Top Tips,  Training and Technique

Swimrun training

Coach and two-time Ötillö finisher Mark Harvey of Take3tri and Darrin Roles of Swim Oxford give their top tips for preparing for a swimrun race

Swimrun events are exciting and demanding at the same time. With multiple transitions between land and water, some basic preparation and techniques will make all the difference to your performance on race day. Like most disciplines, good technique and preparation will help you achieve your required results. Whether you are competing in a team or solo event, the proper equipment and training will help you achieve your required results.

Training tips

Training for swimrun events is fun. Yes, you need to develop your swimming and improve your running, but there’s more to it than that!


How do you stack up against your partner (if it is a paired event)? Are they stronger or weaker than you at the swim, do you need to work on your run to keep up with them? Work on your weaknesses, but this kind of event is more about teamwork. The stronger swimmer needs to work with the weaker member of the team and help them by allowing the weaker swimmer to draft. Likewise, in the run the stronger runner can carry more – and even push or drag the weaker runner along with a tow rope! If you can, train together as much as possible allowing you both to work on your tactics and teamwork. When the lakes are open and you can swim outside, train together in your swimrun gear. You’ll get used to the funny looks from other swimmers as you jump in wearing trainers and a rucksack!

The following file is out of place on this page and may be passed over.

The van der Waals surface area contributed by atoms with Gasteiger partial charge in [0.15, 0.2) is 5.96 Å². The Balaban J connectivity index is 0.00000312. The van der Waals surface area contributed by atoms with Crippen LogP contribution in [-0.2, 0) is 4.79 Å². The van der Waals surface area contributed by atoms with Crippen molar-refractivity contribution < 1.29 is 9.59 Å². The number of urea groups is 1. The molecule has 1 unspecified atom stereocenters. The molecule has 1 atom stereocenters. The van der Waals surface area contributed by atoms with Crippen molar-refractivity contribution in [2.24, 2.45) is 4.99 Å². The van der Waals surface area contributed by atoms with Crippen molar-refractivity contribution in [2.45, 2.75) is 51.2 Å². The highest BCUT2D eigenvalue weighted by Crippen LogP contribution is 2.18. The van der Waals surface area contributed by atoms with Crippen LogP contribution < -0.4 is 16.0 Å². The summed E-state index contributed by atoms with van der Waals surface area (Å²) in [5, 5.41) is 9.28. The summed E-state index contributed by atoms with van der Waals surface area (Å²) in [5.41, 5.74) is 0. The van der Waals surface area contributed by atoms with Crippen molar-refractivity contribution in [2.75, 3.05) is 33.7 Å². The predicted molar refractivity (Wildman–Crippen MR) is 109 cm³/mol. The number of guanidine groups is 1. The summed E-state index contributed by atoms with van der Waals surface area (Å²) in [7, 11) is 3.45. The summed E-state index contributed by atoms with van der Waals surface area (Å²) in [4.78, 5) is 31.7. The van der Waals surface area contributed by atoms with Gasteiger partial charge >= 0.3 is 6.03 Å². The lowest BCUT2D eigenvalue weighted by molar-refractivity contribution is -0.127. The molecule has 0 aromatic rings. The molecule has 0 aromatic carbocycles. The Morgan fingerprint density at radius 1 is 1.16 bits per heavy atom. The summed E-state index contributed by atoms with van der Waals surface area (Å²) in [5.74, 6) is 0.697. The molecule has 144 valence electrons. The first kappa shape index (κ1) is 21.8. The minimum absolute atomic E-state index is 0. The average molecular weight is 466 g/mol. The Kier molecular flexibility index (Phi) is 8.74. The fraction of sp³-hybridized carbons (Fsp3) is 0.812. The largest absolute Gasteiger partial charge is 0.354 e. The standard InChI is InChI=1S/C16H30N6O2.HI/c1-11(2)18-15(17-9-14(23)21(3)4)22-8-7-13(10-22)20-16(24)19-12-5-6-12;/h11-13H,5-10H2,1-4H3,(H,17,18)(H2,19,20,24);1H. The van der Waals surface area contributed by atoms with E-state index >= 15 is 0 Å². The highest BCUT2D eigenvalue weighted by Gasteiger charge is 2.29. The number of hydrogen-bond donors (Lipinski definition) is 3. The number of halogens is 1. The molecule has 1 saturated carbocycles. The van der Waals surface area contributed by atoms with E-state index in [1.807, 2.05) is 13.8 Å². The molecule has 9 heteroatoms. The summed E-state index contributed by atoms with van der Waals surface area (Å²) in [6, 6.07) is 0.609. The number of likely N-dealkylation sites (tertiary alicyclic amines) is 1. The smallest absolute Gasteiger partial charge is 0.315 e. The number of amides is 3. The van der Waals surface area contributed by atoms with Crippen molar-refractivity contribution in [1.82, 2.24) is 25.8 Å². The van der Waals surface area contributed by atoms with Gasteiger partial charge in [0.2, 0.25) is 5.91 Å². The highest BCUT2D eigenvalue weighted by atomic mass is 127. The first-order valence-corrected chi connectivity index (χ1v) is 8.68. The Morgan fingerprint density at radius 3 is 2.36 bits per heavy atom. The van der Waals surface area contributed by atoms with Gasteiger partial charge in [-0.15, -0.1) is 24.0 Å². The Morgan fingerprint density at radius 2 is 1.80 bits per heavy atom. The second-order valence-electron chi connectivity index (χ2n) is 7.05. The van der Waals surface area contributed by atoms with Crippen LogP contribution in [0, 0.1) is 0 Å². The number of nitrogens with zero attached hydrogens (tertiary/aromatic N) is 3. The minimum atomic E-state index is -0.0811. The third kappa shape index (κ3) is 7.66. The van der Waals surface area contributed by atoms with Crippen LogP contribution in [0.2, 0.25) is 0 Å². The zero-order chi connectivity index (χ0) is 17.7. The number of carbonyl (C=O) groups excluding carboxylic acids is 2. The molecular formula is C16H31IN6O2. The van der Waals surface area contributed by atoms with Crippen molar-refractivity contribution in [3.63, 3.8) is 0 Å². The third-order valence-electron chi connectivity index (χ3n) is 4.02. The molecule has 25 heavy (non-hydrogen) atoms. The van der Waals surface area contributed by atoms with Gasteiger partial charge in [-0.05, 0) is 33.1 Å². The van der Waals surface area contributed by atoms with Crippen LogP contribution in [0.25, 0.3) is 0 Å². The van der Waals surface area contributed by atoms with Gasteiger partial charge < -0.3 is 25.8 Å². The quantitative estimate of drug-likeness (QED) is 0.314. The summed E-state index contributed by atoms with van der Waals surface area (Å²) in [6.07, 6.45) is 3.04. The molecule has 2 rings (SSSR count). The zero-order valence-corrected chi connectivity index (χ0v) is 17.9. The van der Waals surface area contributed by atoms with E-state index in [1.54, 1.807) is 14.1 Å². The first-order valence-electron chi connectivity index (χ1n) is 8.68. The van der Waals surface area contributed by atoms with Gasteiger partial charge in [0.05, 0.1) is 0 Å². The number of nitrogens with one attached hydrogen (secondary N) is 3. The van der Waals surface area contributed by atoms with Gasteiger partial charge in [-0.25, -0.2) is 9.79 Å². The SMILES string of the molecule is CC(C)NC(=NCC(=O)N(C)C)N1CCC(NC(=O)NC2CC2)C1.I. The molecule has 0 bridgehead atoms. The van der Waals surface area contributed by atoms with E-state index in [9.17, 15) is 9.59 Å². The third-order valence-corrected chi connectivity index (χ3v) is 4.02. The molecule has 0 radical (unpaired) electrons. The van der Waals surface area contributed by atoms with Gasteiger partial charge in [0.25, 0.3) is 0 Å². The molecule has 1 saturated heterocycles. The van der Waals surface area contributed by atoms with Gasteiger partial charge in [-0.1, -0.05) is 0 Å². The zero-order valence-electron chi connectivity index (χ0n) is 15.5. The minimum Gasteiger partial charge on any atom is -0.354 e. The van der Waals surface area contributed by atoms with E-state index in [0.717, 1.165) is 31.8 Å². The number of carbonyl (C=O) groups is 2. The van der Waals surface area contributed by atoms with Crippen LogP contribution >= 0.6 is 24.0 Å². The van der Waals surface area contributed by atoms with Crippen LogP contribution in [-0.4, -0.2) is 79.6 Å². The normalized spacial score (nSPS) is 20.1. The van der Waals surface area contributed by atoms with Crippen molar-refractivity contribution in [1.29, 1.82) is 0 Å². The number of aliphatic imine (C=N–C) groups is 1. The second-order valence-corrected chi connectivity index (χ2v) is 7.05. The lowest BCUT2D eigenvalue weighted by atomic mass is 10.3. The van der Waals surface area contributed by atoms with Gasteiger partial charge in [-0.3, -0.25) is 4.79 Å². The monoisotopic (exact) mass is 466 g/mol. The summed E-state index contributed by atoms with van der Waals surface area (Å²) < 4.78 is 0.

Specific training 

You may be a great swimmer and a brilliant runner, but if you have not trained with your partner, in your full race gear (wetsuit, trainers, bag, paddles, pull buoy, etc) you may find yourself experiencing major issues on race day. You need to perform several race simulations to discover issues before the actual event. Problems such as a rubbing wetsuit or blisters, a faulty bag or constantly loose laces can become major problems that can really hinder your race. Focus on entry/exit strategies as well as swimming and running training.

Your training sessions don’t have to be full race distance, but try to get in two or three ‘big days’. If you are doing a full-distance swimrun race, these sessions should consist of four to six hours of swim/running around your lake or along the river, jumping in and out. It’s the only way to discover any underlying problems, but it is also great fun and amazing training!


Swimrun events are fun and unlike anything you will have done before. The day will be tough, the challenges new and varied, but these events usually take place in stunning environments and swimming and running wild gives you a real sense of adventure. It’s a crazy way to spend a day, but there is a reason why swimrun is becoming bigger by the year – it’s highly addictive!

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Outdoor Swimmer is the magazine for outdoor swimmers by outdoor swimmers. We write about fabulous wild swimming locations, amazing swim challenges, swim training advice and swimming gear reviews.